The Pentagon estimates that China spent about $150 billion on its military in 2009, an increase of 7.5 percent over the previous year. That growth rate was slightly less than in recent years, but for nearly two decades, China’s real growth in defense spending rose by double digit percentages.

The Pentagon report said China’s military development is predictable and natural given its growing economic importance, and China’s likely concern is that it may have to guarantee access to oil, coal, and other imported raw materials through military coercion. A strong military gives China “options for using military force to gain diplomatic advantage or resolve disputes in its favor.”

While the US “welcomes” China acquiring the means to help out with international peacekeeping duties and responding to humanitarian crises, the Pentagon noted that China’s weapons program and stated strategy are aimed “beyond China’s immediate territorial interests.”

In aircraft, the People’s Liberation Army Air Force is swiftly transitioning from an inventory of obsolete Cold War designs to modernized aircraft with the latest avionics and weaponry. It is fielding its own, indigenously produced F-16-comparable fighter, the J-10, and is making its own improvements to license-built Russian Su-27-style fighters, which China calls the J-11. Beijing is also upgrading older fighters with new gear, extending their useful lives.

“The PLAAF continues its conversion from a force for limited territorial defense to a more flexible and agile force able to operate offshore in both offensive and defensive roles, using the US and Russian Air Forces as models,” the Pentagon said.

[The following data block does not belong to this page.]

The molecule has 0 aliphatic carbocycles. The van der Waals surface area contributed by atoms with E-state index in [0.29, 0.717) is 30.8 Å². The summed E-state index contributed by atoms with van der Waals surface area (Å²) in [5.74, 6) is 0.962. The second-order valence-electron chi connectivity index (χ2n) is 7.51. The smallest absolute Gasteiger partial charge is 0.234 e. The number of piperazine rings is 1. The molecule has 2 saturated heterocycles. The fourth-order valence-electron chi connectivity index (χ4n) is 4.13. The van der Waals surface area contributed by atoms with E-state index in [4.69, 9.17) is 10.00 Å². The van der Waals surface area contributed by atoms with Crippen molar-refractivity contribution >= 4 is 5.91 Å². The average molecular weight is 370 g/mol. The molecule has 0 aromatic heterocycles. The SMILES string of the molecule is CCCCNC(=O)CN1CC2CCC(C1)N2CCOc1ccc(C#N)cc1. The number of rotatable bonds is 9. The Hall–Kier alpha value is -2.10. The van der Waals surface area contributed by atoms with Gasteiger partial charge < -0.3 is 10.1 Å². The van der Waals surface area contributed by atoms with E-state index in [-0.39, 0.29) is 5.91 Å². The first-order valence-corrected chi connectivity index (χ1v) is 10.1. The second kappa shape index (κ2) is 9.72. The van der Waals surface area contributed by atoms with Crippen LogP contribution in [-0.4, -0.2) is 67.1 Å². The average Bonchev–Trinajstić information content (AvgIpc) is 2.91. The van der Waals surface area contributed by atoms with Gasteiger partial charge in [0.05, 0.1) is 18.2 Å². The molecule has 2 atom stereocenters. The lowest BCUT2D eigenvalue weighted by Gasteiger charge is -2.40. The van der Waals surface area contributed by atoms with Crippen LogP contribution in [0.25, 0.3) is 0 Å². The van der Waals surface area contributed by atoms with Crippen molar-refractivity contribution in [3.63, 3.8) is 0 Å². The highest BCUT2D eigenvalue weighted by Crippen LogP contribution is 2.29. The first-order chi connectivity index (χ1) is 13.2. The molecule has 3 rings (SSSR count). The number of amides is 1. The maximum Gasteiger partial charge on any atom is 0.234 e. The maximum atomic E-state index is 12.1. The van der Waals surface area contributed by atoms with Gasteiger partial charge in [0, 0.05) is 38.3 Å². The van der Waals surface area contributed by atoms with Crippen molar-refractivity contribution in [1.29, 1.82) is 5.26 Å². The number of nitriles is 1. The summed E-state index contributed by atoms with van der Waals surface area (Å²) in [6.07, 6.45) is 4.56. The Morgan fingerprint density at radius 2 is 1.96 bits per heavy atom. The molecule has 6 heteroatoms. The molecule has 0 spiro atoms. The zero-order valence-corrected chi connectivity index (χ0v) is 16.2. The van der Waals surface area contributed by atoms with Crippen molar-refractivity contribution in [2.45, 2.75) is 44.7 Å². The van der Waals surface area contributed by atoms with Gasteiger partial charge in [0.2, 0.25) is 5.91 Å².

A consensus has been built in China, the Pentagon said, that protecting its global interests will demand “an increase in the PLAAF’s long-range transportation and logistics capabilities,” such as long-range airlift. USAF leaders who dispatched C-17s full of relief aid to China in the aftermath of a powerful earthquake reported that PLAAF officers were studying those operations intently, and taking notes.

The Pentagon said China’s Air Force—for the near future—will probably not seek globe-girdling offensive aircraft capabilities. The PLAAF’s “primary focus for the coming decade” will continue to be building “a credible military threat to Taiwan and US forces in East Asia,” deterring Taiwanese independence, or influencing Taiwan to “settle the dispute on Beijing’s terms.”

The primary immediate handicap in China’s aviation industry is that it remains semidependent on foreign suppliers for engines and electronics, and would have a hard time surging aircraft production in wartime.

China has an aggressive shipbuilding program, bringing on a wide variety of both surface combatants and submarines, both diesel and nuclear. China is getting more “comfortable” operating farther from its littoral waters, said a senior DOD official, and has fitted its fleet with modern missiles.